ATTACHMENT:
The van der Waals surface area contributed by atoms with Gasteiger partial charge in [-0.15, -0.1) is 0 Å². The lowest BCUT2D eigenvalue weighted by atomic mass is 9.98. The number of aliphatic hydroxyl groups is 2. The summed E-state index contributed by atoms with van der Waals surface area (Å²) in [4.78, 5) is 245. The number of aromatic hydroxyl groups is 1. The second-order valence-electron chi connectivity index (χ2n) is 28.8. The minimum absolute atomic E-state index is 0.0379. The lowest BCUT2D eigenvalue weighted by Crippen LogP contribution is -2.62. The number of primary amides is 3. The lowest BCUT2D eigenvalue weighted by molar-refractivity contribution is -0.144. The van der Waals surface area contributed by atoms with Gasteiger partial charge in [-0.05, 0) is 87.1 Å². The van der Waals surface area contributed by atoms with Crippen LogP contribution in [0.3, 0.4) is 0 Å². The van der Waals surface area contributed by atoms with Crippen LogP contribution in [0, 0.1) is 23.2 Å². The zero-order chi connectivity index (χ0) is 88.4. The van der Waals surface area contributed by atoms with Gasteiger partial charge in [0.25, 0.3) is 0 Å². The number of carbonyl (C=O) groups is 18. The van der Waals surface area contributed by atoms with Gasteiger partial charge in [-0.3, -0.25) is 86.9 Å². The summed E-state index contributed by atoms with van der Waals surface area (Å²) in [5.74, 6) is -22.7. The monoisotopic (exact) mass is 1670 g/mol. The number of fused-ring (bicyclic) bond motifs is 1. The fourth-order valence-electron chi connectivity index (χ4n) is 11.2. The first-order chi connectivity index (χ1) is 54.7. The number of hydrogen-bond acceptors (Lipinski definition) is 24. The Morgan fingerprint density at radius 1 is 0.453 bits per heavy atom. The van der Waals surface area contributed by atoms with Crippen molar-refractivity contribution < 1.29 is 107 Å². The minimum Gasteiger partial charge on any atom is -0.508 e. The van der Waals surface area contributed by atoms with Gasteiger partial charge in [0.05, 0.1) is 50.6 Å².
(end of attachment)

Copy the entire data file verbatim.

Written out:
The van der Waals surface area contributed by atoms with Gasteiger partial charge in [-0.15, -0.1) is 0 Å². The lowest BCUT2D eigenvalue weighted by atomic mass is 9.98. The number of aliphatic hydroxyl groups is 2. The summed E-state index contributed by atoms with van der Waals surface area (Å²) in [4.78, 5) is 245. The number of aromatic hydroxyl groups is 1. The second-order valence-electron chi connectivity index (χ2n) is 28.8. The minimum absolute atomic E-state index is 0.0379. The lowest BCUT2D eigenvalue weighted by Crippen LogP contribution is -2.62. The number of primary amides is 3. The lowest BCUT2D eigenvalue weighted by molar-refractivity contribution is -0.144. The van der Waals surface area contributed by atoms with Gasteiger partial charge in [-0.05, 0) is 87.1 Å². The van der Waals surface area contributed by atoms with Crippen LogP contribution in [0.3, 0.4) is 0 Å². The van der Waals surface area contributed by atoms with Crippen LogP contribution in [0, 0.1) is 23.2 Å². The zero-order chi connectivity index (χ0) is 88.4. The van der Waals surface area contributed by atoms with Gasteiger partial charge in [0.25, 0.3) is 0 Å². The number of carbonyl (C=O) groups is 18. The van der Waals surface area contributed by atoms with Gasteiger partial charge in [-0.3, -0.25) is 86.9 Å². The summed E-state index contributed by atoms with van der Waals surface area (Å²) in [5.74, 6) is -22.7. The monoisotopic (exact) mass is 1670 g/mol. The number of fused-ring (bicyclic) bond motifs is 1. The fourth-order valence-electron chi connectivity index (χ4n) is 11.2. The first-order chi connectivity index (χ1) is 54.7. The number of hydrogen-bond acceptors (Lipinski definition) is 24. The Morgan fingerprint density at radius 1 is 0.453 bits per heavy atom. The van der Waals surface area contributed by atoms with Crippen molar-refractivity contribution < 1.29 is 107 Å². The minimum Gasteiger partial charge on any atom is -0.508 e. The van der Waals surface area contributed by atoms with Gasteiger partial charge in [0.05, 0.1) is 50.6 Å².